While the news on page 7 of last week’s Express is initially encouraging, just over two years ago I wrote to the Express (April 13, 2012) regarding the deteriorating state of the terminal groyne at Splash Point, stating that an on-site visit of the responsible authorities, in particular those from the Environment Agency, was required to sort out the question of liability for structures in that area.
Since the damage by the winter storms, Seaford Town and Lewes District councils, have agreed eventually to pledge around £10,000 each to repair the damage to the end groyne while still not admitting to any long-term liability for maintenance. However, when the EA are approached for a further £10,000 to make up the “pot” to £30,000 which it has been estimated basic repairs will require, they refuse on the grounds that “the terminal groyne does not act as a flood defence”.
As readers will know I have carried out much research into the sea defences in this area and recently purchased two old postcard views of Splash Point, which appear to date from the 1930s. They clearly show that while a certain amount of the cliff at the area protected by the groyne has since been worn away by erosion, it is nothing in depth compared to that further east on the rise up to Seaford Head.
On a recent Sunday, I stood on the Martello Field while at a boot-sale, and looking eastwards the “buttress” effect of the Splash Point cliff protected by its groyne is immediately apparent, but not to the eyes of Environment Agency it seems. Without that terminal groyne the cliff would have been eaten back to the extent that residential development of the old harbour basin behind – where incidentally I and hundreds of Seaford residents now live – would have been impossible to contemplate.
The restraining effect of the terminal groyne was so manifest by the early 1960s, I understand, that it was felt urgently necessary to strengthen the area immediately to the east by placing a number of concrete blocks to prevent the sea from trying to by-pass the groyne in its attempts to scour out the cliffs. Those blocks were placed by the Sea Defence Commissioners who at least at that time seem to have appreciated how necessary it was to prevent further erosion at Splash Point, where the chalk is mixed further back from the edge with strata of extremely porous sandstone.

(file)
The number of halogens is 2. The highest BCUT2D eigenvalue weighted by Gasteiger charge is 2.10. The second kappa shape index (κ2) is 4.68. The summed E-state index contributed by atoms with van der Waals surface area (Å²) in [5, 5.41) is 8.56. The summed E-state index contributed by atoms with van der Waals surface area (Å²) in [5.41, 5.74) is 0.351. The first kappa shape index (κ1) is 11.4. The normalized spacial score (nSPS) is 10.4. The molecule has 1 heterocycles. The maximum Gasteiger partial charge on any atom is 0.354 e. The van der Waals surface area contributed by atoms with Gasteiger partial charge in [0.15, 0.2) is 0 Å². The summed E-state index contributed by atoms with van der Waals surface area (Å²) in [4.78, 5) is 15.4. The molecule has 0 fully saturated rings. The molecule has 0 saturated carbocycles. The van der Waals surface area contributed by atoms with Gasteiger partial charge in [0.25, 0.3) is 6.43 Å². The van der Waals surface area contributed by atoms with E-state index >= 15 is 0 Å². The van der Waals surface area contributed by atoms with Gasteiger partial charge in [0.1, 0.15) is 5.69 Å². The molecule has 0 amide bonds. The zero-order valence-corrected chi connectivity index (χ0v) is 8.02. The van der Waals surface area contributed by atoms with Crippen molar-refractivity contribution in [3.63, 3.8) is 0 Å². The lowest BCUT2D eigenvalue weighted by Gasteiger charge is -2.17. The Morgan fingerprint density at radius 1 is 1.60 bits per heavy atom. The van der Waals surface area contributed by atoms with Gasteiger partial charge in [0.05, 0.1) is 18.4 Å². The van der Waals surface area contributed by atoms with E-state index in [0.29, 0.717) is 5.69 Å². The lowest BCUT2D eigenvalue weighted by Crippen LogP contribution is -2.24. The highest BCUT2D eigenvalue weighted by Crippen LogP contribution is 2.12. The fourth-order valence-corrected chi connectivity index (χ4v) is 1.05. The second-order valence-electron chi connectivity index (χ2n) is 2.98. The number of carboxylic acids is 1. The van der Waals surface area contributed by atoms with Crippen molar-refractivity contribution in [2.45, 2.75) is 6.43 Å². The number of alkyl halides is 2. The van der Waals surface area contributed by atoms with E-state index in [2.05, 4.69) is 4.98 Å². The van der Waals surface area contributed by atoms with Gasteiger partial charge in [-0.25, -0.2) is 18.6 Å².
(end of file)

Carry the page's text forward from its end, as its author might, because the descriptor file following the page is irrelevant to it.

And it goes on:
This is not the only Victorian flood-prevention structure that the EA seem to want to disown in this area; in the Cuckmere Haven the canal walls originally put in place in 1846 have been neglected by the EA ever since its creation 150 years later. In 2003 the public were told that the EA would not be maintaining these walls, and unless they were removed, the sea would inevitably in ten years or less break through them and flod the lower Cuckmere valley.
I attended a recent meeting of the Friends of the Cuckmere to learn that – reluctantly – the EA had agreed to permit limited repairs to be carried out on a couple of locations in the west wall where, following the ferocious winter gales, the tides had inflicted limited erosion damage. The total cost of these repairs, only authorised in wooden materials rather than stone in order apparently to ensure their temporary nature; a matter of £2,000. Our MP has estimated that meanwhile the EA has wasted more like £1 million on exhaustive studies, forums, discussion groups etc on how to remove this “artificisal” structure and leave the lower Cuckmere open to the elements it has not faced for nearly 170 years.
It’s good to learn that the local Minister for this responsibility Greg Barker, MP for Bexhill, has paid a visit in the past few days to review the situation at Splash Point; I believe the Government should now consider whether the Environment Agency in its present form is “fit for purpose”, rather than structures they claim responsibility for, but which were built when the policy was to maintain and enhance sea-defences rather than to abandon them.